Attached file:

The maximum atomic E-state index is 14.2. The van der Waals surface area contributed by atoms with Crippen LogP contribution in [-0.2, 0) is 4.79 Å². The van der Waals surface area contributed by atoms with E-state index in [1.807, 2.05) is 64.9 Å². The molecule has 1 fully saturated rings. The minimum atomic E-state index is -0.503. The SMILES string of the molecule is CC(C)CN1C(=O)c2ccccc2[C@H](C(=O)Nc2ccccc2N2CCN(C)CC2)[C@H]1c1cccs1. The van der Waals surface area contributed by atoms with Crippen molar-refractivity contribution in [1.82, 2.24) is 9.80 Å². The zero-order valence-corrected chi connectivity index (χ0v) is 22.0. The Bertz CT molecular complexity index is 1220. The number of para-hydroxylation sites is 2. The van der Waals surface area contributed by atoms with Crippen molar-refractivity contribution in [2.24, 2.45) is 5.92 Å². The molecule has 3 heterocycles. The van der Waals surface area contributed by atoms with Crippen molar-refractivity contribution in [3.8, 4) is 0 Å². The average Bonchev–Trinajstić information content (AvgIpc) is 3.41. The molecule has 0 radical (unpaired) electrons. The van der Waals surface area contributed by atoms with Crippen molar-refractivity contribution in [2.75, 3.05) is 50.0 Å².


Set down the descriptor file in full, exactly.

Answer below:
The maximum atomic E-state index is 14.2. The van der Waals surface area contributed by atoms with Crippen LogP contribution in [-0.2, 0) is 4.79 Å². The van der Waals surface area contributed by atoms with E-state index in [1.807, 2.05) is 64.9 Å². The molecule has 1 fully saturated rings. The minimum atomic E-state index is -0.503. The SMILES string of the molecule is CC(C)CN1C(=O)c2ccccc2[C@H](C(=O)Nc2ccccc2N2CCN(C)CC2)[C@H]1c1cccs1. The van der Waals surface area contributed by atoms with Crippen molar-refractivity contribution in [1.82, 2.24) is 9.80 Å². The zero-order valence-corrected chi connectivity index (χ0v) is 22.0. The Bertz CT molecular complexity index is 1220. The number of para-hydroxylation sites is 2. The van der Waals surface area contributed by atoms with Crippen molar-refractivity contribution in [2.24, 2.45) is 5.92 Å². The molecule has 3 heterocycles. The van der Waals surface area contributed by atoms with Crippen molar-refractivity contribution in [3.8, 4) is 0 Å². The average Bonchev–Trinajstić information content (AvgIpc) is 3.41. The molecule has 0 radical (unpaired) electrons. The van der Waals surface area contributed by atoms with Crippen molar-refractivity contribution in [2.75, 3.05) is 50.0 Å².